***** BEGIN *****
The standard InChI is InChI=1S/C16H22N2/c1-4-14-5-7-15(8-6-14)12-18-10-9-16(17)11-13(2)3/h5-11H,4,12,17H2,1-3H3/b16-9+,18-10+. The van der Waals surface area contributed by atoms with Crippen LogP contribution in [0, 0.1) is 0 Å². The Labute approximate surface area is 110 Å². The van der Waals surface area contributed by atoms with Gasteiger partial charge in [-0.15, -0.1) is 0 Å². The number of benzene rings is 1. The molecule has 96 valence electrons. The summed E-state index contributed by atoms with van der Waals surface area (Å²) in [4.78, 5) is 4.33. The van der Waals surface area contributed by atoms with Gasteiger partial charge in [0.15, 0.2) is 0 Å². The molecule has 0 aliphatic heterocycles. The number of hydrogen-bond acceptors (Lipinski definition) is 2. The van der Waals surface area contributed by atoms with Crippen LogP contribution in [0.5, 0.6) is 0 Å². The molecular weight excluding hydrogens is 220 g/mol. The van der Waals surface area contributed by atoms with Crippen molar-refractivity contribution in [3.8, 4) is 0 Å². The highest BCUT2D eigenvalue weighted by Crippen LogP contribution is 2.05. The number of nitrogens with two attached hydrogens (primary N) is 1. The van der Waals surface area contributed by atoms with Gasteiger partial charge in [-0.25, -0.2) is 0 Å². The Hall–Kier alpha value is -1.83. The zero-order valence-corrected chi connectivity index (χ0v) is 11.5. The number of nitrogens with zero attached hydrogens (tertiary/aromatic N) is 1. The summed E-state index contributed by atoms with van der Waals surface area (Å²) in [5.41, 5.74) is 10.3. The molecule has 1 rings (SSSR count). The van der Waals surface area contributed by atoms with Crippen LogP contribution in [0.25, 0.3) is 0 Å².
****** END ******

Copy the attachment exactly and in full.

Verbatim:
The standard InChI is InChI=1S/C16H22N2/c1-4-14-5-7-15(8-6-14)12-18-10-9-16(17)11-13(2)3/h5-11H,4,12,17H2,1-3H3/b16-9+,18-10+. The van der Waals surface area contributed by atoms with Crippen LogP contribution in [0, 0.1) is 0 Å². The Labute approximate surface area is 110 Å². The van der Waals surface area contributed by atoms with Gasteiger partial charge in [-0.15, -0.1) is 0 Å². The number of benzene rings is 1. The molecule has 96 valence electrons. The summed E-state index contributed by atoms with van der Waals surface area (Å²) in [4.78, 5) is 4.33. The van der Waals surface area contributed by atoms with Gasteiger partial charge in [0.15, 0.2) is 0 Å². The molecule has 0 aliphatic heterocycles. The number of hydrogen-bond acceptors (Lipinski definition) is 2. The van der Waals surface area contributed by atoms with Crippen LogP contribution in [0.5, 0.6) is 0 Å². The molecular weight excluding hydrogens is 220 g/mol. The van der Waals surface area contributed by atoms with Crippen molar-refractivity contribution in [3.8, 4) is 0 Å². The highest BCUT2D eigenvalue weighted by Crippen LogP contribution is 2.05. The number of nitrogens with two attached hydrogens (primary N) is 1. The van der Waals surface area contributed by atoms with Gasteiger partial charge in [-0.25, -0.2) is 0 Å². The Hall–Kier alpha value is -1.83. The zero-order valence-corrected chi connectivity index (χ0v) is 11.5. The number of nitrogens with zero attached hydrogens (tertiary/aromatic N) is 1. The summed E-state index contributed by atoms with van der Waals surface area (Å²) in [5.41, 5.74) is 10.3. The molecule has 1 rings (SSSR count). The van der Waals surface area contributed by atoms with Crippen LogP contribution in [0.25, 0.3) is 0 Å².